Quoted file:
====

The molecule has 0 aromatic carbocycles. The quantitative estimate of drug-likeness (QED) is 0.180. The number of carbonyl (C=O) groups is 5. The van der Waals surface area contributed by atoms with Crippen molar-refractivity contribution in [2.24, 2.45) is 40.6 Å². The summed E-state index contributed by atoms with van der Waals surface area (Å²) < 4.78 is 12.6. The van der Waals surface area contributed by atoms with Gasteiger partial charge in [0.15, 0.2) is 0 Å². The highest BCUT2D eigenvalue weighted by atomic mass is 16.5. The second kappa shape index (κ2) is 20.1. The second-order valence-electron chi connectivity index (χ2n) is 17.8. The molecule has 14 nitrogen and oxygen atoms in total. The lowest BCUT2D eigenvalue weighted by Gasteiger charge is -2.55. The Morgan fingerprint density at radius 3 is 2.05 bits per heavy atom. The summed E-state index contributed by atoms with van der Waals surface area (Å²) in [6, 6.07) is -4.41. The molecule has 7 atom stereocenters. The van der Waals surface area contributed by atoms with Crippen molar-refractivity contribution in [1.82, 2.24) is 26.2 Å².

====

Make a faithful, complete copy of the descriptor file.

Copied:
The molecule has 0 aromatic carbocycles. The quantitative estimate of drug-likeness (QED) is 0.180. The number of carbonyl (C=O) groups is 5. The van der Waals surface area contributed by atoms with Crippen molar-refractivity contribution in [2.24, 2.45) is 40.6 Å². The summed E-state index contributed by atoms with van der Waals surface area (Å²) < 4.78 is 12.6. The van der Waals surface area contributed by atoms with Gasteiger partial charge in [0.15, 0.2) is 0 Å². The highest BCUT2D eigenvalue weighted by atomic mass is 16.5. The second kappa shape index (κ2) is 20.1. The second-order valence-electron chi connectivity index (χ2n) is 17.8. The molecule has 14 nitrogen and oxygen atoms in total. The lowest BCUT2D eigenvalue weighted by Gasteiger charge is -2.55. The Morgan fingerprint density at radius 3 is 2.05 bits per heavy atom. The summed E-state index contributed by atoms with van der Waals surface area (Å²) in [6, 6.07) is -4.41. The molecule has 7 atom stereocenters. The van der Waals surface area contributed by atoms with Crippen molar-refractivity contribution in [1.82, 2.24) is 26.2 Å².